About to start THE SUSPICIONS OF MR WHICHER or THE MURDER AT ROAD HILL HOUSE by Kate Summerscale. Just finished MAPS OF MY LIFE by Guy Browning and a biography of WILLIAM THE BASTARD. (Don’t ask).

God appears and says you can only write OR read. Which would it be?
Write. (but that’s the Bible out, right ? So there’s an upside.)

The three best words to describe your own writing are …?
Sense of Place.

Jim Kelly’s DEATH WORE WHITE is out now from Penguin.

Monday, February 16, 2009

Mi Casa, Su Casa: Rafe McGregor on William Melville

Rafe McGregor (right) was kind enough to pen a few words for ye olde blogge, on the real-life spy-catcher William Melville, who also happens to be – although it’s surely only a coinkidink – the hero of his debut novel, THE ARCHITECT OF MURDER. To wit:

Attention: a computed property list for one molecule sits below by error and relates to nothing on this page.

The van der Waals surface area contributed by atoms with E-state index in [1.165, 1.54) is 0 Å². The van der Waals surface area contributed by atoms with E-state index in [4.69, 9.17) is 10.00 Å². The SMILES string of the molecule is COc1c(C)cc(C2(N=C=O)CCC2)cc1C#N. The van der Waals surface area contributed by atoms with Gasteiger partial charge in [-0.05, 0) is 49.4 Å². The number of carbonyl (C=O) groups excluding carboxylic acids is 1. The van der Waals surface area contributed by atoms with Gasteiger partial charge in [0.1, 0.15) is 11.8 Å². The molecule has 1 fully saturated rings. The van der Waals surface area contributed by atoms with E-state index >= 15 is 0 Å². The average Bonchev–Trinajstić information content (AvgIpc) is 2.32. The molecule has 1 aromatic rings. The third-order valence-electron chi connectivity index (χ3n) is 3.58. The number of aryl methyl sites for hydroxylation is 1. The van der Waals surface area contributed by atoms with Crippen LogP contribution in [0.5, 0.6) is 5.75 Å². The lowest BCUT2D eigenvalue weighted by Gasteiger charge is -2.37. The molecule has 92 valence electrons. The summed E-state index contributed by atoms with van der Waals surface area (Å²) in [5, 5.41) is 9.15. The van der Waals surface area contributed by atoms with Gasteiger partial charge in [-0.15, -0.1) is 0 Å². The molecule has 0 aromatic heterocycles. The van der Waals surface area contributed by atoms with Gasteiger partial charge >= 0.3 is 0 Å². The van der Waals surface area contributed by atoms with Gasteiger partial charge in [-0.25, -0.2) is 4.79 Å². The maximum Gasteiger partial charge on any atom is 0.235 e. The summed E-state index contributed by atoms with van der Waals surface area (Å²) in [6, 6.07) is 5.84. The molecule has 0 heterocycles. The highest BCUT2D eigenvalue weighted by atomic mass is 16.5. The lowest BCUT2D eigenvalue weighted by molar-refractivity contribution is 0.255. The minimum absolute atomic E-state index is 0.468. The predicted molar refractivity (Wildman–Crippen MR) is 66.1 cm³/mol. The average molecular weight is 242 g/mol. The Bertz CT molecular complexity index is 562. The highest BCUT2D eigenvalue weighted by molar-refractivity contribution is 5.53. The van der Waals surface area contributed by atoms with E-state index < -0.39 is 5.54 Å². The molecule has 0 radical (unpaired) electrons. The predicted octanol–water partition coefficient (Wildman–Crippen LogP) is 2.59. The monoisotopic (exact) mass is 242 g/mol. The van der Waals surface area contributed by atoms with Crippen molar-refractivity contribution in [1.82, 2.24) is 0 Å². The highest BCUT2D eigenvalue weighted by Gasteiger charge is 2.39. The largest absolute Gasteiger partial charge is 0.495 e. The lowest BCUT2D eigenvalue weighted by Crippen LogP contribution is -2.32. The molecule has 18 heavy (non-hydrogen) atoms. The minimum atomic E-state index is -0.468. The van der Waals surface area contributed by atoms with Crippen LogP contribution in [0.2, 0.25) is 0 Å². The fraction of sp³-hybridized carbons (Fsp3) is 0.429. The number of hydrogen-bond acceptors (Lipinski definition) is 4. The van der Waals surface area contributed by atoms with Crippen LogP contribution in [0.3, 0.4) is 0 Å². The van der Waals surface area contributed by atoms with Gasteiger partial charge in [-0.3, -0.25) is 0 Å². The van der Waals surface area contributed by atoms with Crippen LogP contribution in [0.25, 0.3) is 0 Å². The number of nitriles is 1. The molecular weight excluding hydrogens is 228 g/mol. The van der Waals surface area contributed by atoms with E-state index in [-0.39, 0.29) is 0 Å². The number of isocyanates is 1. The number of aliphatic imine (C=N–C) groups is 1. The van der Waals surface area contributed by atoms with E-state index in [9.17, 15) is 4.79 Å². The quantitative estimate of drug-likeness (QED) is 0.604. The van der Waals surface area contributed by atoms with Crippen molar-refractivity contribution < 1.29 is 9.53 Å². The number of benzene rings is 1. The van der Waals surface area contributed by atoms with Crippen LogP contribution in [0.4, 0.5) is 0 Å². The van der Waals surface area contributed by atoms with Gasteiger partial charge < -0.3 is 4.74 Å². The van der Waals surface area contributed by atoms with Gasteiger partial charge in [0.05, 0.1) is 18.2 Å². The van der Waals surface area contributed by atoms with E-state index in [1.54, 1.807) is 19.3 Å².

“My main interest as a writer is – and probably always will be – the hardboiled detective story, but for a number of reasons my first published novel is a historical murder mystery. The two aren’t mutually exclusive, however, as historical crime stories often lend themselves to the hardboiled style, and I was pleased to make the most of this in THE ARCHITECT OF MURDER, which is set in London in 1902. Once I’d decided to go back in time a hundred years or more, I found there were a number of significant differences in telling the story and writing the novel. Some were disadvantages, and some advantages, and one of the latter was being able to mix real historical personalities with fictional characters. Several real people appear in the novel, but the most important by far is a gent by the name of William Melville: top Met thief-taker, spymaster extraordinaire, and as Irish as Guinness.
  “Melville was born on the 25th April 1850 in Sneem, County Kerry. At the time, Sneem was a poor village, with some of the inhabitants living in conditions described as ‘medieval’. Melville wasn’t quite that badly off, as his parents ran a bakery-cum-liquor store, but his origins and education were certainly both humble. In THE GUARDS, his first Jack Taylor novel, Ken Bruen writes: